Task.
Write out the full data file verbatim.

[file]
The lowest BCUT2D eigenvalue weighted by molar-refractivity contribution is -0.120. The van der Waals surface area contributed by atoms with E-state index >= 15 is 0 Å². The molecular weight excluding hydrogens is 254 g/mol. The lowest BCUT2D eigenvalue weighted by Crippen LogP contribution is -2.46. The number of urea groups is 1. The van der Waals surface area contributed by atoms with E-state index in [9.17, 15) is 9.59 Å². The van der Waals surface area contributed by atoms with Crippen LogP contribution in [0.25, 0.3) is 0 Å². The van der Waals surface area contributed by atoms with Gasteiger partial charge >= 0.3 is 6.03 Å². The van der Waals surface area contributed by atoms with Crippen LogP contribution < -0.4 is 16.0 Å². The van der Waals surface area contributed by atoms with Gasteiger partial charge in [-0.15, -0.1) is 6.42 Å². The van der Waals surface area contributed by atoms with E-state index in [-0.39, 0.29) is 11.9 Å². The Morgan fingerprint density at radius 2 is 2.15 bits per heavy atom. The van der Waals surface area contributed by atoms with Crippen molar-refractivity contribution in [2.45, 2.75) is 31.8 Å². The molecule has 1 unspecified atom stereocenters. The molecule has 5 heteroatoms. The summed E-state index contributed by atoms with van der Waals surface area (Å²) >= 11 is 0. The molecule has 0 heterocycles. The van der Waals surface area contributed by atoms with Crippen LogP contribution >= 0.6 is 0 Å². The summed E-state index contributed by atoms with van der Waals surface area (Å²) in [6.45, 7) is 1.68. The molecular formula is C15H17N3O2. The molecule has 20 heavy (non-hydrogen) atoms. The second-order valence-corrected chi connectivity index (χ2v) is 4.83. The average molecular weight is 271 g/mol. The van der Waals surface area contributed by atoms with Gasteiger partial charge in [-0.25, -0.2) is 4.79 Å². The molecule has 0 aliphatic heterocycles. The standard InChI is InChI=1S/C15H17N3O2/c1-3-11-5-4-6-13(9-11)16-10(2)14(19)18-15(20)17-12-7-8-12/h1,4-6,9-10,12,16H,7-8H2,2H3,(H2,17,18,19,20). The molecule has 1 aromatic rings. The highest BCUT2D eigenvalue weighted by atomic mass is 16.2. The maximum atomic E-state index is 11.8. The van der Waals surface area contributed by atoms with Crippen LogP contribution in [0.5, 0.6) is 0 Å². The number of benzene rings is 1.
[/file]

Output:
The lowest BCUT2D eigenvalue weighted by molar-refractivity contribution is -0.120. The van der Waals surface area contributed by atoms with E-state index >= 15 is 0 Å². The molecular weight excluding hydrogens is 254 g/mol. The lowest BCUT2D eigenvalue weighted by Crippen LogP contribution is -2.46. The number of urea groups is 1. The van der Waals surface area contributed by atoms with E-state index in [9.17, 15) is 9.59 Å². The van der Waals surface area contributed by atoms with Crippen LogP contribution in [0.25, 0.3) is 0 Å². The van der Waals surface area contributed by atoms with Gasteiger partial charge >= 0.3 is 6.03 Å². The van der Waals surface area contributed by atoms with Crippen LogP contribution < -0.4 is 16.0 Å². The van der Waals surface area contributed by atoms with Gasteiger partial charge in [-0.15, -0.1) is 6.42 Å². The van der Waals surface area contributed by atoms with E-state index in [-0.39, 0.29) is 11.9 Å². The Morgan fingerprint density at radius 2 is 2.15 bits per heavy atom. The van der Waals surface area contributed by atoms with Crippen molar-refractivity contribution in [2.45, 2.75) is 31.8 Å². The molecule has 1 unspecified atom stereocenters. The molecule has 5 heteroatoms. The summed E-state index contributed by atoms with van der Waals surface area (Å²) >= 11 is 0. The molecule has 0 heterocycles. The van der Waals surface area contributed by atoms with Crippen LogP contribution >= 0.6 is 0 Å². The summed E-state index contributed by atoms with van der Waals surface area (Å²) in [6.45, 7) is 1.68. The molecular formula is C15H17N3O2. The molecule has 20 heavy (non-hydrogen) atoms. The second-order valence-corrected chi connectivity index (χ2v) is 4.83. The average molecular weight is 271 g/mol. The van der Waals surface area contributed by atoms with Gasteiger partial charge in [-0.25, -0.2) is 4.79 Å². The molecule has 0 aliphatic heterocycles. The standard InChI is InChI=1S/C15H17N3O2/c1-3-11-5-4-6-13(9-11)16-10(2)14(19)18-15(20)17-12-7-8-12/h1,4-6,9-10,12,16H,7-8H2,2H3,(H2,17,18,19,20). The molecule has 1 aromatic rings. The highest BCUT2D eigenvalue weighted by atomic mass is 16.2. The maximum atomic E-state index is 11.8. The van der Waals surface area contributed by atoms with Crippen LogP contribution in [0.5, 0.6) is 0 Å². The number of benzene rings is 1.